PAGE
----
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Although electronic invoices may be issued, hard copies of electronic invoices must be made available for inspection. The TRA also requires the purchaser to hold the original tax invoice.

Foreign languages may not be used on the invoice. Invoicing may be done in a foreign currency.

Credit notes and debit notes

Credit notes may be issued if a supply is cancelled, the goods are returned to the supplier, the value of the supply is reduced, or if there is a bad debt (and the Commissioner is satisfied that such a debt is bad). Credit notes must contain all the information required for a tax invoice, and must also state the amount of credit and the reason for it. Debit notes are issued if the amount of tax originally invoiced is found to be understated.

Additional export documentation

Exporters who claim refunds of VAT must provide certificates of landing in respect of their sales.

Record keeping

Records must be kept for a period of five years. Records may be kept outside Tanzania, but must be made available for inspection in Tanzania when required. Records may be kept in electronic form, but hard copies must be made available for inspection.

Specific VAT rules

Land and buildings

The sale or lease of an interest in land is exempt from VAT. From 1 July 2009, it is proposed that the sale of used property and the lease of most residential property will no longer be exempt. The sale or lease of commercial or nonresidential property, whether new or used, is standard rated.




An operating lease is a standard rated supply of a service. VAT is chargeable (and deductible) on the periodic leasing payments. Finance leases are treated as the immediate sale of goods. VAT on the full value of the goods is accounted for by the supplier at the time they are made available to the customer, and this may be deducted by the purchaser, subject to the normal rules. If the subject of the transaction is a car, input tax deduction is blocked.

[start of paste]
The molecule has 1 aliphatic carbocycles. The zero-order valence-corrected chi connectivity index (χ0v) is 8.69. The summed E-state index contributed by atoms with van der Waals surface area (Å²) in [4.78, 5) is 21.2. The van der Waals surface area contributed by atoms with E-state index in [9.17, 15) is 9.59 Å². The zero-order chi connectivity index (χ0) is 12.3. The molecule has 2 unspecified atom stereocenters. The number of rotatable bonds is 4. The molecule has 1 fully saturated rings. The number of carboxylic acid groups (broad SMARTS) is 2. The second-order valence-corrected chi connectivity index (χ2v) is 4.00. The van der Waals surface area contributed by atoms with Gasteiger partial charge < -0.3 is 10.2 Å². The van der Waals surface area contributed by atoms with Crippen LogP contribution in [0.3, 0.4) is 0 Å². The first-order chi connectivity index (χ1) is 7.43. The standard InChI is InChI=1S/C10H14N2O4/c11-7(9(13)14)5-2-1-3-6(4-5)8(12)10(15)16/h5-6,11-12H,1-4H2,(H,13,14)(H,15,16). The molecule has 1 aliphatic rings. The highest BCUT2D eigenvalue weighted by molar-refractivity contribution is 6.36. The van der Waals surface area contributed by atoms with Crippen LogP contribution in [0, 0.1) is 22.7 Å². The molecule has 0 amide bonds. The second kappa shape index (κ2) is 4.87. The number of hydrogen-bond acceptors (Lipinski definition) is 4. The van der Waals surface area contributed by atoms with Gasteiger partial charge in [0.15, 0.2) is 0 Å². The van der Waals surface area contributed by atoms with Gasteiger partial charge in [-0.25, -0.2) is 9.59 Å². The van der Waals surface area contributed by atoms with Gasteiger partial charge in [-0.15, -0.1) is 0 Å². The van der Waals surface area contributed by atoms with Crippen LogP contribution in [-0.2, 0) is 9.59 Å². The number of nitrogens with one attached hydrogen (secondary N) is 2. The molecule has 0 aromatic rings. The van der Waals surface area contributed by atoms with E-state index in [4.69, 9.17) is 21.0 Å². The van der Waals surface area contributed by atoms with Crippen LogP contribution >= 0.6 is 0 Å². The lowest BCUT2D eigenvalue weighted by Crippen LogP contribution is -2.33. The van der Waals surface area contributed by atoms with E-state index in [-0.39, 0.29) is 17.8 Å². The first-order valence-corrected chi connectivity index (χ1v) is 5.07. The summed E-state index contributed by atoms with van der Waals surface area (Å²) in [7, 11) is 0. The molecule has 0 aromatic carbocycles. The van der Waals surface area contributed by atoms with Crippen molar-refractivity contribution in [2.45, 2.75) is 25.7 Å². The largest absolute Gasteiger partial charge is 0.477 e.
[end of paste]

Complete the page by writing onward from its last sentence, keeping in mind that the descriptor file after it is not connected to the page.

The leasing of aircraft is exempt for VAT purposes.

Promotional gifts

Gifts of goods are taxable supplies. VAT should be accounted for at the open market value. There is no de minimis limit for business gifts, nor any concessions for business promotion schemes.

Secondhand goods

VAT is chargeable on the sale of secondhand goods unless the items are exempt from VAT or are ‘motorcars’, as defined. Exports of secondhand goods also qualify for zero rating.

There are two special schemes to enable retailers to calculate output tax due. They do not have to calculate and keep a record of the VAT on each transaction as it takes place, nor issue a tax invoice unless the customer asks for one.

Retailer scheme

Method 1

Takings must be separated, at the point of sale, between taxable and exempt supplies.

Each day at the close of business, the gross takings for taxable and exempt supplies must be recorded.

At the end of the accounting period, the records of taxable daily gross takings must be totalled.

The VAT to be included in the VAT return is calculated by applying the tax fraction (20/120) to that total.

Method 2

Gross takings for each day are recorded.

At the end of the accounting period, daily gross takings for that period must be totalled.

Those gross takings must be allocated to taxable supplies in the same proportion that the value of taxable purchases made in the period bears to the value of total purchases in that period.

The VAT for the accounting period must be calculated from the gross takings allocated to taxable supplies using the tax fraction.

Electronic cash registers

Retailers must use electronic cash registers (ECRs) to record their daily sales and issue receipts for all transactions. Retailers are taxable persons who make supplies of goods and services by retail direct to the consumer in small quantities that are not meant for resale. Retailers include shops, restaurants and other catering outlets, bars and photographic studios. Wholesalers, sub-wholesalers and businesses like opticians, accountants and internet service providers are not retailers and must therefore issue tax invoices for each transaction.

Tourism industry

Tourist services such as tour guiding, game driving, water safaris, animal or bird watching, park fees, tourist charter services and ground transport are

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